If the transmission temp rises above 175 degrees you should find out why and remedy the situation. Dextron III says the ideal transmission fluid temperature is 160 degrees.
 

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If I was to add one,,or two. it would be to the exit line going to the cooler,,then maybe another one after the cooler at the trans infeed port,,to see how efficent the whole cooling system is (you know how hot it is going out, is it any cooler going back in?? how much??)

Since I run two coolers, I am not going to worry about it.
 

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I used one of the VA vent housings to mount a trans temp gage here.


It's kind of hard to read there though.
I also used the drain plug trick with good success.
I had to retap the hole for the sender (or did I? Can't remember now:rolleyes:)
It works fine.

As you can see, the pan I have has a drain plug.
It leaks a little, but the sender doesn't.
Maybe I just got lucky. :D
 

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Wagon Crazy, My 350 V8 engine runs around 170 degrees on the freeway at 75 mph. It has an aluminum radiator and new Classic Auto Air, 3.70 posi, 200-4R. The transmission temp gauge reads 148-155 degrees after engine is up to max temp. It has been unseasonably cool in the SF Bay area. Temperatures have been in the low 80's with about 30% humidity, the last few weeks! WOW!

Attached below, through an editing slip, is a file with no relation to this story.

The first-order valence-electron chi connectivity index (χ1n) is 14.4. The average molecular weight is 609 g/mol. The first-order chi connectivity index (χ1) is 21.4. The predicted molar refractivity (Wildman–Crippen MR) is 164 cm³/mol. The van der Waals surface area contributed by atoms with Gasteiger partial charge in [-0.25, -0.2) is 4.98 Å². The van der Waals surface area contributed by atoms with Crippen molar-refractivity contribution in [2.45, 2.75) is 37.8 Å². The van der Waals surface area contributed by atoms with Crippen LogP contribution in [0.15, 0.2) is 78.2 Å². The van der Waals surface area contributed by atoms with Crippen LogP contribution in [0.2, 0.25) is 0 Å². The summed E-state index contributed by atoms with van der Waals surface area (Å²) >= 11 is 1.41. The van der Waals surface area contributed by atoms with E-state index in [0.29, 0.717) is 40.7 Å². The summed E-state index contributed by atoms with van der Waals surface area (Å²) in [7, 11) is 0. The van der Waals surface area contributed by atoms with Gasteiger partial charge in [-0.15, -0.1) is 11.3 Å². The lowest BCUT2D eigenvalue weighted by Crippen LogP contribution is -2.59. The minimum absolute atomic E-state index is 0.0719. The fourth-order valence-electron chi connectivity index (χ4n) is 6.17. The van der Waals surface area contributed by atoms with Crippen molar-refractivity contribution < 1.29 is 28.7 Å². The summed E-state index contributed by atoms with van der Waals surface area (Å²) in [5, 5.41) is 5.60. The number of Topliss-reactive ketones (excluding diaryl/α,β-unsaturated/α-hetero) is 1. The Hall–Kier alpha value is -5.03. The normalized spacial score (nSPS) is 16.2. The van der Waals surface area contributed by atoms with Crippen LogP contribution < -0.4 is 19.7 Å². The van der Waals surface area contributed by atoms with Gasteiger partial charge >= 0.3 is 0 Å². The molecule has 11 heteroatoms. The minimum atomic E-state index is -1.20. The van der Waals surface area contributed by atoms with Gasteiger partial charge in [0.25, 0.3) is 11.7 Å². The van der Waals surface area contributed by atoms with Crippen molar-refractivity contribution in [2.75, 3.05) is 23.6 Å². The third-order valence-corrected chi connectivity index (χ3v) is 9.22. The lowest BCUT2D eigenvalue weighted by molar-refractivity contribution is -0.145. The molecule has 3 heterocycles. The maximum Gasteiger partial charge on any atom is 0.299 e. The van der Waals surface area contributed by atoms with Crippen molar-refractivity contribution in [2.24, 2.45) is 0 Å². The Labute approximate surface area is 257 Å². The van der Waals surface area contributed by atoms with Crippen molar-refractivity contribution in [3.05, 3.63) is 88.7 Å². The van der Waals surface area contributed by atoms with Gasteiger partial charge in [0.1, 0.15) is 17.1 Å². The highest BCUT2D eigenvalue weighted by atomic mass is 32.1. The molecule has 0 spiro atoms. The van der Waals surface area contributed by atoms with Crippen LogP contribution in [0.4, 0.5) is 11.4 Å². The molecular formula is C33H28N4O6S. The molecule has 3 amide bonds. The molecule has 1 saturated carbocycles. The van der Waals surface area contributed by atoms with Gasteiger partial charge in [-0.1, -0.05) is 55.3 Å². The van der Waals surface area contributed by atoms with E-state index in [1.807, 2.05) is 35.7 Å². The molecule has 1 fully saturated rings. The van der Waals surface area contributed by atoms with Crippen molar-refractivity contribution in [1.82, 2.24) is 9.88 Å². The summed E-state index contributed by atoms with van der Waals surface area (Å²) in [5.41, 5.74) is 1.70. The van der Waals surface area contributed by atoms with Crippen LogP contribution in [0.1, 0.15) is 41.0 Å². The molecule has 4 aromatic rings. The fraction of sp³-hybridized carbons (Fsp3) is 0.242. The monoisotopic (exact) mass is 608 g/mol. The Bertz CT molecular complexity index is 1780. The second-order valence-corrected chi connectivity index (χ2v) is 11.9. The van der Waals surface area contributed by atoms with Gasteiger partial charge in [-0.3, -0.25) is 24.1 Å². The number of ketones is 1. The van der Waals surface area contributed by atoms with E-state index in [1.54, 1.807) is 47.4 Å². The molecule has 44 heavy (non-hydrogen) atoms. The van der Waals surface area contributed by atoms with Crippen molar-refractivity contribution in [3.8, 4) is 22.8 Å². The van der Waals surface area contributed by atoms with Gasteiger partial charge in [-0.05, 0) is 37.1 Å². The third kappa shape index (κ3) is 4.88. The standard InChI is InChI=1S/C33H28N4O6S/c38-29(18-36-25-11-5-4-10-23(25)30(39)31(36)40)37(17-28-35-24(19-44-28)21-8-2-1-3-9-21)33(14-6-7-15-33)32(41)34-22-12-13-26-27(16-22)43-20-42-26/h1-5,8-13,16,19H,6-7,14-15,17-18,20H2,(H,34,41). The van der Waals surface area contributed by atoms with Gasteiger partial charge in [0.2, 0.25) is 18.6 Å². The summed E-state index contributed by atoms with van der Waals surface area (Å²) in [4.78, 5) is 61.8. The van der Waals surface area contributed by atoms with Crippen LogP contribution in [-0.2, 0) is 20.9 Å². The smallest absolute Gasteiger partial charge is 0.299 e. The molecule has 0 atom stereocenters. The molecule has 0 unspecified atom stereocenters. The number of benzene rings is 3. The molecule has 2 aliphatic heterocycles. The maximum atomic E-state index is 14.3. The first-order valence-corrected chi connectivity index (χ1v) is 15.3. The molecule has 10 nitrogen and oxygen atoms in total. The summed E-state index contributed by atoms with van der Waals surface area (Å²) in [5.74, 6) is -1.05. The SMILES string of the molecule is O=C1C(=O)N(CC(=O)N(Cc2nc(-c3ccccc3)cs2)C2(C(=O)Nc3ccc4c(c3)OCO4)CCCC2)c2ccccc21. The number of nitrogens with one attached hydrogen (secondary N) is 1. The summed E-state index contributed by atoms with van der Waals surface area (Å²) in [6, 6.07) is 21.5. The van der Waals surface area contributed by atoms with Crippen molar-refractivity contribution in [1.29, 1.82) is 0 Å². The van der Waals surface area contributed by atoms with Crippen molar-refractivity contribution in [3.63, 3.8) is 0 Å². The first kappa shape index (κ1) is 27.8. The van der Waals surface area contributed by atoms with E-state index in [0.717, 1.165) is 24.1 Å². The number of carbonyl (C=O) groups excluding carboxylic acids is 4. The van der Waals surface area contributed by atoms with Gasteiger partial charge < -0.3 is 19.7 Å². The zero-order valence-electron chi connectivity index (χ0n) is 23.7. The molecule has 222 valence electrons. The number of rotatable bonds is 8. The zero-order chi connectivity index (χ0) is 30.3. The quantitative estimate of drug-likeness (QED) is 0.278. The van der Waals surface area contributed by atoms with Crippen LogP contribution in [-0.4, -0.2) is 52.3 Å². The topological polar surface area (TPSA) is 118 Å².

If the transmission temp rises above 175 degrees you should find out why and remedy the situation. Dextron III says the ideal transmission fluid temperature is 160 degrees.
Mine's running considerably hotter.
Engine water temp runs about 190 at freeway speeds.
Trans is plumbed into the radiator first, then to an air cooled trans cooler with 2 8" fans attached to it that kick on when the trans temp hits 180 degrees (sensor in the return line just before it comes back into the trans).

Using a digital infrared thermometer, after running the wagon hard up the freeway last week, I last measured temp at the outgoing line (to cooler) at 200 and at the pan temp was 180 degrees. When it gets that hot, it blows fliud out the overflow on top of the trans when shifting between 3rd and overdrive.

I bought this trans "used" and in supposedly good shape, but it's been doing this all along. Something makes it run hot on long runs. TC is locking up fine, and it has a brand new 1800 stall TC.

Sorry to hijack the thread, but I'm going to install the temp sender in the pan via it's own bung, and then I'll be able to get very accurate readings.

I don't know why it runs hot...when the engine is not.
 

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Wagon Crazy, are you sure you're not overfull on fluid? Normal fill is to the mark when hot with the engine running.

Seems to me that if your cooler fans kick on at 180 and you're seeing temps at 200 in the line and 180 in the pan, then everything is doing its job, and the only way you'll be cooler is to turn the fans on at a lower temp.

Chevy Chase, now that you've shared your engine temperature, it's obvious you're biased toward cool temps. Too cold for me on the engine too. Obviously you don't have a 180 degree thermostat.
 

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"Chevy Chase, now that you've shared your engine temperature, it's obvious you're biased toward cool temps. Too cold for me on the engine too. Obviously you don't have a 180 degree thermostat.[/QUOTE]"

Rick, I'm running a 165 degree thermostat. I will do whatever is necessary to keep the ATF below 165 degrees.